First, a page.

This behavioral response, were it to become even more widespread, leads to unpleasant consequences for me and my fellow policymakers. Unless the python that is the U.S. economy can quickly pass the recent burst of cost-push pressures, we risk a reinforcing spreading of inflationary impulses and expectations. Should this happen and the Fed were to fail to address it, we would run the risk of losing the public’s confidence in our ability to constrain inflation. Then the great editorial writers in this country, to say nothing of Congress and the American people, will be calling for all of us—doves and hawks alike—to be shot (metaphorically speaking, of course).
Thus, I urge you to observe closely the noble python. He might digest and dispatch the recent inflationary surge, or he might gag on it. It is too early to tell. And until we have a clear sense of what will prevail, monetary policy makers must remain poised to act if slowing growth fails to contain inflationary pressures.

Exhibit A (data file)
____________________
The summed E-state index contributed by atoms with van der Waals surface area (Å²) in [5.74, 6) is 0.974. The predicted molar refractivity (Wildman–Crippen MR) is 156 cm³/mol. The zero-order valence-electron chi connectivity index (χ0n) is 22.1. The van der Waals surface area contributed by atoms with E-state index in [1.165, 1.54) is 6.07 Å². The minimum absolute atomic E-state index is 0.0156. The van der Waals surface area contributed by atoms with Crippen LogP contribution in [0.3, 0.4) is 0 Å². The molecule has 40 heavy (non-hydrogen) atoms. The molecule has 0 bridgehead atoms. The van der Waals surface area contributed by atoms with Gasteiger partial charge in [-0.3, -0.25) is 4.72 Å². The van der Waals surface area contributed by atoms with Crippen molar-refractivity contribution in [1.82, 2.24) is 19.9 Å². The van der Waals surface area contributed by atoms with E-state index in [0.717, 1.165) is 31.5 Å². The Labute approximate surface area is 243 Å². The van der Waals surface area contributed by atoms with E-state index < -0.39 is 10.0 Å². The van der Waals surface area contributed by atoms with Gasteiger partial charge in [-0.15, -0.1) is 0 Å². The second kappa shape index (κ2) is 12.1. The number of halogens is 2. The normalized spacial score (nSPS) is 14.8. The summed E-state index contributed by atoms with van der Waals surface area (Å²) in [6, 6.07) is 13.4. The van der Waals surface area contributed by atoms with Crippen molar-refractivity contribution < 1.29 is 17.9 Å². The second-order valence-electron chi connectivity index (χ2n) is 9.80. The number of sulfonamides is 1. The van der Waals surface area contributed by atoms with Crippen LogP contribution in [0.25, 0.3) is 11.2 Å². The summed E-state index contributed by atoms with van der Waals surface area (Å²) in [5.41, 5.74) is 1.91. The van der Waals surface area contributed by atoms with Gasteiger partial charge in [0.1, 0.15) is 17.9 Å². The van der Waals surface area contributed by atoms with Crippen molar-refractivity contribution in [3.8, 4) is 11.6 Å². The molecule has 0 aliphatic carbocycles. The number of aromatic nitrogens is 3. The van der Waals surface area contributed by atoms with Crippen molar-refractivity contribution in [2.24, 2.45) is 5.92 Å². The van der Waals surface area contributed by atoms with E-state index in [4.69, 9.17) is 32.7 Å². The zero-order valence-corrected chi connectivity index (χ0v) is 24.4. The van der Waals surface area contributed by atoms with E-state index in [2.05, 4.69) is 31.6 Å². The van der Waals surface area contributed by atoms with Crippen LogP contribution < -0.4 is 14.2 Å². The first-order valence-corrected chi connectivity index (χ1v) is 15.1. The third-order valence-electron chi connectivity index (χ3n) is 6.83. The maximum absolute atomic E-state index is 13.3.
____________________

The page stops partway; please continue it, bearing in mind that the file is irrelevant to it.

- “The Crisis: A Tale of Two Monetary Policies,” by Martin Feldstein, Financial Times, Aug. 7, 2008.
- Editorial comment, “Shoot the Doves,” Financial Times, Aug. 13, 2008.
- “U.S. Retools Economy, Curbing Thirst for Oil,” by Justin Lahart and Conor Dougherty, Wall Street Journal, Aug. 12, 2008, p. A1.
- “Unilever’s Earnings Fall as Price Increases Hurt Sales,” by Aaron O. Patrick, Wall Street Journal, Aug. 1, 2008, p. B3.
- “Wal-Mart Net Up 17% on Rebates, Bargain-Hunters,” by Ann Zimmerman, Wall Street Journal, Aug. 15, 2008, p. B1.
About the Author
Richard W. Fisher is president and CEO of the Federal Reserve Bank of Dallas.